The government of Lazio, Italy took to Facebook this weekend to notify residents of a cyberattack that hit the region’s portal for COVID-19 vaccinations and other IT systems. 

In a translation of the message posted to the official Lazio government Facebook page, officials said a “powerful” attack had hit the region’s databases on Sunday and that all systems are disabled, including the Salute Lazio portal and the system that managed the COVID-19 vaccine bookings.

They added that vaccination operations may experience delays because of the attack. Government officials did not say if it was a ransomware attack. 

Nicola Zingaretti, president of the Lazio Region, also took to Facebook to let residents know that they still have not identified the people behind the attack but he noted that the attack was “of criminal origin.”

Zingaretti explained that the initial attack took place on Saturday night into Sunday morning and that it “blocked almost all of the files in the data center.” 

“At the moment the system is shut down to allow internal verification and to prevent the spread of the virus introduced with the attack. LazioCrea informs us that health data is safe, as well as financial and budget data,” Zingaretti said. 

“We are migrating essential services to external clouds to make them operational as soon as possible. 112, 118, Emergency Department, Transfusion Center and Civil Protection are safe and are providing services regularly. The situation is serious and we immediately alerted the Postal Police and the highest levels of the State, which we thank.”

He later told a press conference that the region was facing an attack “of a terrorist nature” and called it a criminal offensive that is “the most serious that has ever occurred” on Italian territory.

“The attacks are still taking place. The situation is very serious,” he said, according to ANSA. A source told the news outlet that the cyberattackers gained access to the system using the profile of an administrator. 

Through the stolen profile, they were able to activate a “crypto-locker” malware that “encrypted the data on the system,” the sources said. CNN reported that local officials have received a ransom demand. 

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Lazio Region president Nicola Zingaretti visits a local hospital after the cyberattack. 


Screenshot of Nicola Zingaretti’s Facebook page

In subsequent messages, Zingaretti touted officials in Lazio that continued the COVID-19 vaccination drive in spite of the attack. He announced that the region reached a milestone of having 70% of the adult population vaccinated. 

Lazio region’s health manager Alessio D’Amato told Reuters that the attack was “very serious” and that “everything is out.” A state news agency said prosecutors in Rome and other law enforcement bodies are looking into the attack.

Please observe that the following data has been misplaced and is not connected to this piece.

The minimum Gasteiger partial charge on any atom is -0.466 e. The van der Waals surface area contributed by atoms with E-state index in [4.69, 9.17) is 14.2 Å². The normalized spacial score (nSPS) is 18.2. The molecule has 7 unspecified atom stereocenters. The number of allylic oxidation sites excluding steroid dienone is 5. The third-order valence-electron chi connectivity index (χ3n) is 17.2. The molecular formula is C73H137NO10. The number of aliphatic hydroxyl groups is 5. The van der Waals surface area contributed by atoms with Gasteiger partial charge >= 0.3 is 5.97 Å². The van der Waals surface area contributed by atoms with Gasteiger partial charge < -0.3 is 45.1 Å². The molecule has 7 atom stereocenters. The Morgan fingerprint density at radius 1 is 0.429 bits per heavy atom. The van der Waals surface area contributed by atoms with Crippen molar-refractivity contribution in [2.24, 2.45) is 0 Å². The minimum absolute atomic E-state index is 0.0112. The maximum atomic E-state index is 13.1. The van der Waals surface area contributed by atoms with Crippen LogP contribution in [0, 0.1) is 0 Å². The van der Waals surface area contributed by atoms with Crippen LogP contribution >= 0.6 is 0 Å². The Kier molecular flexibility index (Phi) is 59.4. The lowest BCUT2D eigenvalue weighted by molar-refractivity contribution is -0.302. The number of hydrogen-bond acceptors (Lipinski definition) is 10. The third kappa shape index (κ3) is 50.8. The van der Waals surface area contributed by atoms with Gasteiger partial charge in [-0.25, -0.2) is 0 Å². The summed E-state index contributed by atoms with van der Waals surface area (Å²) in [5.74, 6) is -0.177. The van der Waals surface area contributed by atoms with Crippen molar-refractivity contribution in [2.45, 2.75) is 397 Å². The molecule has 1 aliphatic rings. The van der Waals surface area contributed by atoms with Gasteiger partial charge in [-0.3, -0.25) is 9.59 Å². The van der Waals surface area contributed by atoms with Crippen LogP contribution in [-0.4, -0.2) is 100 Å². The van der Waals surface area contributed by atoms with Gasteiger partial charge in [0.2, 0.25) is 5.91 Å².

The local government used Facebook to update residents about the COVID-19 situation in the region and said that due to the IT systems being down, they were only able to share data about new COVID-19 positive cases, deaths and hospitalizations. 

Even though most IT systems were offline, some had been restored, including emergency networks, time-dependent networks, and hospital systems. The local government reiterated that the vaccination drives would continue in spite of the attack. 

“The vaccination campaign won’t stop! Yesterday, 50,000 vaccines were administered, despite the biggest cyberattack suffered. Until August 13th, there are over 500,000 citizens who have their reservation and can go to the administration centers on the date and time indicated above,” government officials wrote on Facebook. 

“Technicians are working to safely reactivate new bookings as well and no data has been stolen. We’re in constant contact with the commissioner’s structure to ensure vaccination users have a green pass as usual.”

In another message, Lazio officials reiterated that the hacker failed to stop the Lazio vaccination campaign.

“We will not stop in the face of this attack,” the officials wrote. 

Throughout the COVID-19 pandemic, cybercriminals routinely attacked hospitals and healthcare facilities with ransomware knowing they would be more likely to pay ransoms due to the need for lifesaving medical technology.

Multiple countries, like Ireland and New Zealand, are still in the process of recovering from devastating ransomware attacks that crippled their hospital IT systems for weeks. 



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